Is de-dollarization getting momentum in Africa?
The idea of a payment platform that would enable African countries to trade with each other using their own currencies is getting momentum, as the system has recently begun operating commercially with nine nations joining so far, according to Afreximbank President Benedict Oramah.
Pan-African Payment and Settlement System (PAPSS), which is funded by the
African Export-Import Bank (Afreximbank), expects to have 15 to 20 countries on
board by the end of the year, Oramah said in an interview before the bank’s
annual meetings in Ghana’s capital.
PAPSS system is currently using dollar exchange rates, but Oramah said they are
working with central banks to develop a mechanism that would allow the 42
currencies in Africa to be exchanged among themselves.
are trying to make intra-African payments more local,” he said. Most of the
trade within Africa is done through converting to the US dollar, which creates
barriers and costs for intra-regional trade.
along with the African Continental Free Trade Agreement and other initiatives,
aims to boost internal trade by removing these obstacles, including the need
for intermediaries such as the greenback.
African leaders have increasingly advocated for trading in currencies other
than the US dollar, which has been the dominant global currency for over 75
years. Many countries, including in Africa, want to trade in local currencies
to reduce expenses, avoid sanctions and reshape the global financial system.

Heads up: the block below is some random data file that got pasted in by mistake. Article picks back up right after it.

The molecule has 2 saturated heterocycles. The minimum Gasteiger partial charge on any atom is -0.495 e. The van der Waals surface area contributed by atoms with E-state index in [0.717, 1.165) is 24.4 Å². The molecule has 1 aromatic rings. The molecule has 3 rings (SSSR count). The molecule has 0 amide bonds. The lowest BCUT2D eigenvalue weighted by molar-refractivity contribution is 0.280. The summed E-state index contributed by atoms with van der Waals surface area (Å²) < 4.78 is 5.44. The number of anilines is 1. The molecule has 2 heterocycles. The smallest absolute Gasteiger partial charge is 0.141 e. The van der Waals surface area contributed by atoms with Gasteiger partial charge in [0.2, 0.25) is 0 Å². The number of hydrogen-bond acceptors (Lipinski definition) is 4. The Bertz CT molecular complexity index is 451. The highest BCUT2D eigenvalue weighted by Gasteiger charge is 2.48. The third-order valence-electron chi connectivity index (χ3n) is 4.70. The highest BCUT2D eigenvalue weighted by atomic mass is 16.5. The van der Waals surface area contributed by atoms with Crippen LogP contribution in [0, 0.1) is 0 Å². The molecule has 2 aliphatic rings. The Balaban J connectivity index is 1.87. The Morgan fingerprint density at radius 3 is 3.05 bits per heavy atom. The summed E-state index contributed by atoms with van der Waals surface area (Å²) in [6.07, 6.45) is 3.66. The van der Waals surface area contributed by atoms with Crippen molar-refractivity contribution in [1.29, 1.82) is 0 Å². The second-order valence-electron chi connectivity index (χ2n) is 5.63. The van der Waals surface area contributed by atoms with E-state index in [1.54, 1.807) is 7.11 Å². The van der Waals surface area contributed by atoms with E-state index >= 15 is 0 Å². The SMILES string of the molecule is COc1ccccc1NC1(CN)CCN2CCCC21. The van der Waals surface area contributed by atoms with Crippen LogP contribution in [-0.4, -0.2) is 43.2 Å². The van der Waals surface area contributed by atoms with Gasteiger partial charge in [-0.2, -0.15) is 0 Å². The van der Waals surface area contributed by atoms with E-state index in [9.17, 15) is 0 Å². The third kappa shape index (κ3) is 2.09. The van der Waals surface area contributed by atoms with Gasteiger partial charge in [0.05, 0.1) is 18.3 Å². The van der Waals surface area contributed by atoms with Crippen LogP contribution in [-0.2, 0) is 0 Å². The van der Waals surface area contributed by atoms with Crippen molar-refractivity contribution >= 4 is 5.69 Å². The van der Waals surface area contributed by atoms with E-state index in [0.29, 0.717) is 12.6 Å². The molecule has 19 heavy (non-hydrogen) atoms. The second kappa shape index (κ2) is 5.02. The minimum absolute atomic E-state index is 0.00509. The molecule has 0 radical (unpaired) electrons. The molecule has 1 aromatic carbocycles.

instance, the South African High Commissioner to India has recently criticized
the “domination” of the US dollar in the world economy. Also, the President of
Kenya, William Ruto, has repeatedly urged African leaders to stop using the US
dollar for trade within Africa, and to support the pan-African payment and
settlement system, which was launched in 2022.
Using the dollar has some benefits, such as the stability and
credibility of a strong, internationally recognized currency, but it also has
some drawbacks, such as the scarcity of the dollar in many African countries,
which leads to artificial inflation of the value of the currency across the
continent, making business more expensive. The devaluation of the currency also
increases the costs of important imports like fuel and raw materials, which
puts more pressure on the economies.
experts say that if African countries used their own currencies instead of the
dollar, they would achieve more regional integration. Using regional currencies
could improve economic ties and increase trade within Africa and reduce
reliance on foreign imports.
can also give more control over economic policies and protect African economies
from external shocks and fluctuations in the global financial system, which can
make economies more stable and resilient. However, this requires strong
fundamentals and comprehensive reforms.
de-dollarize successfully, African countries need to have solid macroeconomic
fundamentals, political stability, and effective governance. African countries
that want to de-dollarize must implement comprehensive reforms, including
strengthening institutions, improving fiscal management, and promoting
However, given the fact that the de-dollarization initiative is getting momentum in Africa, Asia and some other parts of the globe, we would witness significant implications for the United States’ long-term influence in the financial, trade and economic spheres.